Archive | October 2019

Vancomycin Powder May Thwart Spinal Fusion

Prompted by relatively high infection rates associated with surgical treatment of pediatric spinal conditions such as scoliosis and spinal-deformity surgery in immunocompromised adults, spine surgeons have led “deep dive” clinical research into the possible benefits of local, intrawound antibiotic therapy. Consequently, the administration of antibiotic powder around the spine’s posterior elements and internal-fixation devices has become fairly widespread. But are there possible downsides to this approach that can impact patient outcomes?

This important question is addressed in the basic-science study by Ishida et al. in the October 2, 2019 issue of The Journal. The authors analyzed the fusion-specific impact of varying concentrations of intrawound vancomycin and tobramycin in a well-characterized rat model of posterolateral fusion performed with syngeneic iliac-crest allograft plus clinical bone-graft substitute. Ishida et al. found that a high dose of vancomycin (71.5 mg/kg, about 5 times higher than spine surgeons typically use) but not tobramycin had detrimental effects on fusion-mass formation in this model, as demonstrated by micro-computed tomography and histological analysis.

We now need further clinical research from the spine community to determine the optimal doses and types of intrawound antibiotics in this setting. Based on the currently available data, power calculations should be performed when designing future trials focused on this question. There seems to be little remaining doubt that locally delivered antibiotics help limit surgical-site and deep infections in spinal surgery. The impact of antibiotics on fusion rates must now be investigated further.

Marc Swiontkowski, MD
JBJS Editor-in-Chief

Elite Reviewer Spotlight: Eeric Truumees

JBJS is pleased to highlight our Elite Reviewers. The Elite Reviewers Program recognizes our best reviewers for their outstanding efforts. All JBJS reviewers help us maintain the highest standards for quality orthopaedic publishing.

Name: Eeric Truumees, MD

Affiliation: University of Texas at Austin, Dell Medical School / Ascension Seton Brain & Spine Institute, Austin, Texas

Years in practice: 20

How did you begin reviewing for other journals and for JBJS in particular?

The first part of my career was spent in a “privademic” setting.  I saw peer review as a means of keeping up with the latest ideas in orthopaedic surgery (and spine surgery in particular).  These reviews, while time consuming, both felt rewarding and were a solid contribution to the larger field.  Since then, I have served several journals, including at the Deputy Editor level. The chance to serve at JBJS is a great honor.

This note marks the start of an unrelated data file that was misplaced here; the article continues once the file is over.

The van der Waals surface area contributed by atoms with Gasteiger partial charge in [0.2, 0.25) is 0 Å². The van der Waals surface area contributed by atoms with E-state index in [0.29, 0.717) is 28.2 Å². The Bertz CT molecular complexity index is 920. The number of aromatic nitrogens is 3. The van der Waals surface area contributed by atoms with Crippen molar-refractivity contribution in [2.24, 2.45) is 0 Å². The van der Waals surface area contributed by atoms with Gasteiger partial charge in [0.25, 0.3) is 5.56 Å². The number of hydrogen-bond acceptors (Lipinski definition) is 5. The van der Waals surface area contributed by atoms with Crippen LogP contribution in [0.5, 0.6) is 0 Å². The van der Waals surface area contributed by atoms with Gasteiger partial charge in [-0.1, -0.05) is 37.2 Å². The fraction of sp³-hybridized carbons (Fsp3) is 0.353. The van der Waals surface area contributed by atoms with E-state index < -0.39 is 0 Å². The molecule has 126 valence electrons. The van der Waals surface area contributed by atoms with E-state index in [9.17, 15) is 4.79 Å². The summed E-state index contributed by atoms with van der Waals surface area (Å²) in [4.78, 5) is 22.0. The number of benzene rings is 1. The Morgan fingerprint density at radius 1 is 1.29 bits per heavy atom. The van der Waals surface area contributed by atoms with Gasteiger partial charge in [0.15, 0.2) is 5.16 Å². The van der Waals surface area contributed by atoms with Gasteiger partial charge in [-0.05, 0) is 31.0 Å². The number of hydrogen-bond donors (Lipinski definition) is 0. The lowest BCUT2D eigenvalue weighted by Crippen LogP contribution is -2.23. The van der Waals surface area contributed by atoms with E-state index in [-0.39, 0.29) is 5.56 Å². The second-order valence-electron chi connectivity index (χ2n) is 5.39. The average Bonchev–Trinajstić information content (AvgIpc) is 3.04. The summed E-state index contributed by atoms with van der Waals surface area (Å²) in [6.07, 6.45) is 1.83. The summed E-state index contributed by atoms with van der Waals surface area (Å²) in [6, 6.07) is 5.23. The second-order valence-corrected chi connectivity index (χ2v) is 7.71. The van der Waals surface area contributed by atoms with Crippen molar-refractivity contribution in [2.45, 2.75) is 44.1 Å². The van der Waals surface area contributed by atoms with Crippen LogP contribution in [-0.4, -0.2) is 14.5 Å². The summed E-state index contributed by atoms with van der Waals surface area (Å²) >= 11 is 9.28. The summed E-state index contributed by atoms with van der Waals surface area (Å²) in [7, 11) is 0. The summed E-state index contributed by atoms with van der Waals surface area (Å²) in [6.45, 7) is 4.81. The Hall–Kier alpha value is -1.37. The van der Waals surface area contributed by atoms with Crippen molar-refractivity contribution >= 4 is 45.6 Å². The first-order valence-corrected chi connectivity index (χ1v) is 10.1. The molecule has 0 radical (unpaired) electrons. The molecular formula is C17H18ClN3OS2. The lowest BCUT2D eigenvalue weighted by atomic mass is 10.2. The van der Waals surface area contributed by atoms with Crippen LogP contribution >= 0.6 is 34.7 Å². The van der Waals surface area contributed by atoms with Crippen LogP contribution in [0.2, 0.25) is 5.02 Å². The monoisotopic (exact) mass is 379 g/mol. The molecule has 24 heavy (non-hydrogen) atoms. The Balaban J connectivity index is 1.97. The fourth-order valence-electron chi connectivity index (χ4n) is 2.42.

What is your top piece of advice for those reviewers who aspire to reach Elite status?

First, your reviews should be systematic.  There are lots of guides available, but you have to find a system that works well for you.  Once you do, your reviews will both offer more value for the authors and editors and become more efficient to perform.  Know your bandwidth and respond quickly whether you are able to provide the review or not.  Then, as with anything, a big part of success lies in being reliable.

Aside from orthopaedic manuscripts, what have you been reading lately?

As someone with an interest in healthcare re-design and working in the highly contentious field of spine surgery, I have been reading books on program building, leadership, and other business topics.

Learn more about the JBJS Elite Reviewers program.

Glycation and Rotator Cuff Degeneration

This post comes from Fred Nelson, MD, an orthopaedic surgeon in the Department of Orthopedics at Henry Ford Hospital and a clinical associate professor at Wayne State Medical School. Some of Dr. Nelson’s tips go out weekly to more than 3,000 members of the Orthopaedic Research Society (ORS), and all are distributed to more than 30 orthopaedic residency programs. Those not sent to the ORS are periodically reposted in OrthoBuzz with the permission of Dr. Nelson.